Why Richards and Carter Were Really Traded

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Courtesy: Rick Stewart/Getty Images

Forget the rumors of partying, leadership issues, and any other theories regarding why the Flyers decided to move their major centerpieces this past summer. It’s all overblown hype and bs. When the Flyers say it’s a hockey move, they are not lying about it. They just are not revealing their entire thought process behind it. And this comes down to is money and the future of the team. It had to do with dumping long contracts that the Flyers felt these players would not live up to.

While the total value of Mike Richards’ and Jeff Carter’s contract is substantial ($69M and $58M, respectively), it’s the cap hit that teams care about. And in terms of the cap hit, both guys were at a fair price, for now. Richards is already three years into his 12 year deal, and has 9 more years at $5.75. Carter’s new 11-year deal will be worth $5.27M once it kicks in this season.  At the time each deal was signed, everyone commented on how it was a long term investment by both parties. The organization believed it had a pair of players worth locking up long term because they would continue building teams around them. And the players were in a city they enjoyed, and played for a team committed to winning.  It was a wonderful situation for both parties.

But the thing is, both guys are already approaching their late 20′s. These deals run out when the guys are in their mid 30′s. The Flyers must have realized that the contracts are simply too long, and got out of them early rather than late. It’s a difficult argument to make given that we have several other players that are locked into long term deals: Danny Briere, Kimmo Timonen, JVR, Chris Pronger and Ilya Bryzgalov. But you have to look at the timing and external factors regarding all of those deals.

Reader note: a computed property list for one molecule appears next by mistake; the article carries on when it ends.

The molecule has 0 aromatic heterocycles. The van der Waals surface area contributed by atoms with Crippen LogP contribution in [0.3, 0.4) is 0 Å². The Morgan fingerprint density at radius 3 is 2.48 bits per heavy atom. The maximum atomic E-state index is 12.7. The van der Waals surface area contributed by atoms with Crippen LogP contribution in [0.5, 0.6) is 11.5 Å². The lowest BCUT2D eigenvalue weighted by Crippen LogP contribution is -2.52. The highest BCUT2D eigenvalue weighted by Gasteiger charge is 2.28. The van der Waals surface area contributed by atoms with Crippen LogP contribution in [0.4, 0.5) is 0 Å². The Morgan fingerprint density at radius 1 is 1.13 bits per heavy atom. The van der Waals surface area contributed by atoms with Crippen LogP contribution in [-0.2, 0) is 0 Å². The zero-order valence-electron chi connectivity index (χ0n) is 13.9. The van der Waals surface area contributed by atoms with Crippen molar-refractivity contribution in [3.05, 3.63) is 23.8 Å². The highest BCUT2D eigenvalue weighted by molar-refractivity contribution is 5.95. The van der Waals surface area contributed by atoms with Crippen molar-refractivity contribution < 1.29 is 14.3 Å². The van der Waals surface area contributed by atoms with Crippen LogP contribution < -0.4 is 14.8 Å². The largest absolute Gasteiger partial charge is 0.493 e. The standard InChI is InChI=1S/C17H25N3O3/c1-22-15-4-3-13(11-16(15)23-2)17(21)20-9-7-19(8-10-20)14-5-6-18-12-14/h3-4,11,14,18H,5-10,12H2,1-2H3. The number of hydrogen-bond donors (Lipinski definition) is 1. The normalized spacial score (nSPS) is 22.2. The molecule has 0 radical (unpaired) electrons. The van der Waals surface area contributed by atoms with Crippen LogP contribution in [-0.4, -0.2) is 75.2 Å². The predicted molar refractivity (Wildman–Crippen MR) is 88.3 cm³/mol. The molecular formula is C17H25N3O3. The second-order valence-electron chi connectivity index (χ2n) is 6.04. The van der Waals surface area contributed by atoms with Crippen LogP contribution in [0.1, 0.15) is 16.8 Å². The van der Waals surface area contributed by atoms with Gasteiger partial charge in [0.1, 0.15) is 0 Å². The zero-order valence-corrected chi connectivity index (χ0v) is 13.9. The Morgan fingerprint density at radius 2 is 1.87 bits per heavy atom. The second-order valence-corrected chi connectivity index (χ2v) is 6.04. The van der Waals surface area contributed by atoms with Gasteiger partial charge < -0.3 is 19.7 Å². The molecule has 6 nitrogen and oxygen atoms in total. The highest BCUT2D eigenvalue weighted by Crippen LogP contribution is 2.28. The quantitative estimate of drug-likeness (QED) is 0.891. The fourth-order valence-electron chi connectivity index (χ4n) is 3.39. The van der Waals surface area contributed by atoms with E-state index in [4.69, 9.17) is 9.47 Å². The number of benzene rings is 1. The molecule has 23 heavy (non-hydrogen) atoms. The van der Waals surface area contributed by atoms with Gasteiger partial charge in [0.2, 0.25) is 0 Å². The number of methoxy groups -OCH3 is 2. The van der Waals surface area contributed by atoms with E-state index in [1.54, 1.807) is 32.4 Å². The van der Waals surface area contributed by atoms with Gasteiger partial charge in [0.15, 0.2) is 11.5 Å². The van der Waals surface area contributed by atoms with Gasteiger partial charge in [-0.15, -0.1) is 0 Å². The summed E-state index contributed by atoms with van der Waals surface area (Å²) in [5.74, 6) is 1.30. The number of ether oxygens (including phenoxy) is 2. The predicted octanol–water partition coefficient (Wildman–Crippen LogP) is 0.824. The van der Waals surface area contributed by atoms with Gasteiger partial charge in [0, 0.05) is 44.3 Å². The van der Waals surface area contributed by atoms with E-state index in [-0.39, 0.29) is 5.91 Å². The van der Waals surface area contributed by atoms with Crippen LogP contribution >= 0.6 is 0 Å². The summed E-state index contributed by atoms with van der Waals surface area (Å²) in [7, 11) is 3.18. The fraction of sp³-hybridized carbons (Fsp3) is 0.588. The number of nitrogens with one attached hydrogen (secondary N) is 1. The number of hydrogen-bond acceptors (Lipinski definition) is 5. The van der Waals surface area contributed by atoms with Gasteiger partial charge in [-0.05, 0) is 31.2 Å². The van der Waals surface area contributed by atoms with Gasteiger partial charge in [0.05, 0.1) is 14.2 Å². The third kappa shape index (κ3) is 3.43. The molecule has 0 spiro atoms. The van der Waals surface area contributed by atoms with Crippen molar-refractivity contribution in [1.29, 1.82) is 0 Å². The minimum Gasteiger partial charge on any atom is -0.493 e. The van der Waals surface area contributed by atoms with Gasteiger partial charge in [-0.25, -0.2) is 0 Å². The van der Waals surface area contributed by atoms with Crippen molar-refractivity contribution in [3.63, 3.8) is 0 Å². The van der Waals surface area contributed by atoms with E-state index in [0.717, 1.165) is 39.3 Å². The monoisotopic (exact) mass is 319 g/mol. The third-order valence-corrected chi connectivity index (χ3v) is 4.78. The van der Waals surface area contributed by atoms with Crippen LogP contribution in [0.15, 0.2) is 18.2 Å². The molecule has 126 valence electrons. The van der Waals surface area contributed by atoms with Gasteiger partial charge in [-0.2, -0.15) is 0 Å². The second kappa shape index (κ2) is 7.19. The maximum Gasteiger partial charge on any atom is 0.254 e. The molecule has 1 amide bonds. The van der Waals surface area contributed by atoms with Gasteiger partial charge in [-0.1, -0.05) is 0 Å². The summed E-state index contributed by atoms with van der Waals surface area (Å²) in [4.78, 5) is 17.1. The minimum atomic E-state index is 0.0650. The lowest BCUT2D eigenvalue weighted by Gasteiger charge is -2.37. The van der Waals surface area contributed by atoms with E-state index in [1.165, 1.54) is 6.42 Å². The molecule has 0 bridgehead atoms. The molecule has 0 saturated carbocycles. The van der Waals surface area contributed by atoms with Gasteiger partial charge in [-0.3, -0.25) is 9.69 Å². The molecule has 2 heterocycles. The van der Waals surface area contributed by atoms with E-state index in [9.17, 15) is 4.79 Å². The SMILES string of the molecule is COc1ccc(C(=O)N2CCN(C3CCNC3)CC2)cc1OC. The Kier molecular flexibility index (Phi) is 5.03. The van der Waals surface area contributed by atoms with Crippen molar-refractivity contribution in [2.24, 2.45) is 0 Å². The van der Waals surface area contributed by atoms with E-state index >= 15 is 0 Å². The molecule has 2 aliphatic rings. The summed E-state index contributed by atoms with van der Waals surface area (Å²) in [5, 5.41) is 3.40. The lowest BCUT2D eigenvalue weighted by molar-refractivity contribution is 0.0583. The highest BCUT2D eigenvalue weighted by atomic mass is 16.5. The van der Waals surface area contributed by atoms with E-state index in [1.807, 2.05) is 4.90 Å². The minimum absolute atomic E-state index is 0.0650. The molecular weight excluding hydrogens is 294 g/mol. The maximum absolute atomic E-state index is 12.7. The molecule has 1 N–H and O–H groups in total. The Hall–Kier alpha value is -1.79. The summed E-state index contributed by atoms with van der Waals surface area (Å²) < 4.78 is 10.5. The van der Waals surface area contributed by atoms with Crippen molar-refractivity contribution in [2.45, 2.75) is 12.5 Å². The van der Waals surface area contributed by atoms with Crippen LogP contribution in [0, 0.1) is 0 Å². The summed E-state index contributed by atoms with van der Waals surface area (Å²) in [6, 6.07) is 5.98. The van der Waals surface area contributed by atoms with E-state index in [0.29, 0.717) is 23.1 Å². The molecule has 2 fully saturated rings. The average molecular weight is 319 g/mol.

The Flyers had to give Briere a big contract to lure him to a team coming off the worst season in club history. Timonen also had to be locked up after we traded for him during that same time period. It was necessary to overpay a bit to make sure the Flyers improved quickly in the short term. The long term issues were on the back burner. Pronger got a lengthy contracted that was front loaded. The term was stretched out make a friendlier cap hit. JVR is 22, his deal runs out when he’s 28. Bryzalov is 31, but the Flyers have to be looking at Tim Thomas in Boston and thinking that age affects goalies in a different way than it does skaters.

Let's hope Ilya Bryzgalov ages as well as this guy. (Courtesy: Elsa/Getty Images)

Which brings us back to why we had to move Richards and Carter. Simply put, the club is a in a good position overall, in regards to talent and depth.  They both have a ton of trade value and there is too much unknown with them in terms of long term potential. And that is not their fault, but that is the problem with long term contracts.  Long deals pose a significant risk, that most of the time is not worth taking. Take a look around the league over the last 20 years and think about how many players could have gotten long term deals but didn’t. And look at how many guys got the big contracts, only to have things go wrong. Here’s a few examples (note: I’m only looking at terms and not $ because with more money being tossed around, the market value would change too much for me to predict right now):

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Topics: Atlanta Thrashers, Boston Bruins, Bryan Berard, Chris Pronger, Colorado Avalanche, Columbus Blue Jackets, Contracts, Danny Briere, Eric Lindros, Ilya Bryzgalov, Ilya Kovalchuk, Jeff Carter, John LeClair, JVR, Kimmo Timonen, Legion Of Doom, Long Term Contracts, Long Term Deals, Los Angeles Kings, Mikael Renberg, Mike Richards, New Jersey Devils, New York Islanders, Peter Forsberg, Philadelphia Flyers, Rick Dipietro, Sidney Crosby, Tim Thomas, Trades

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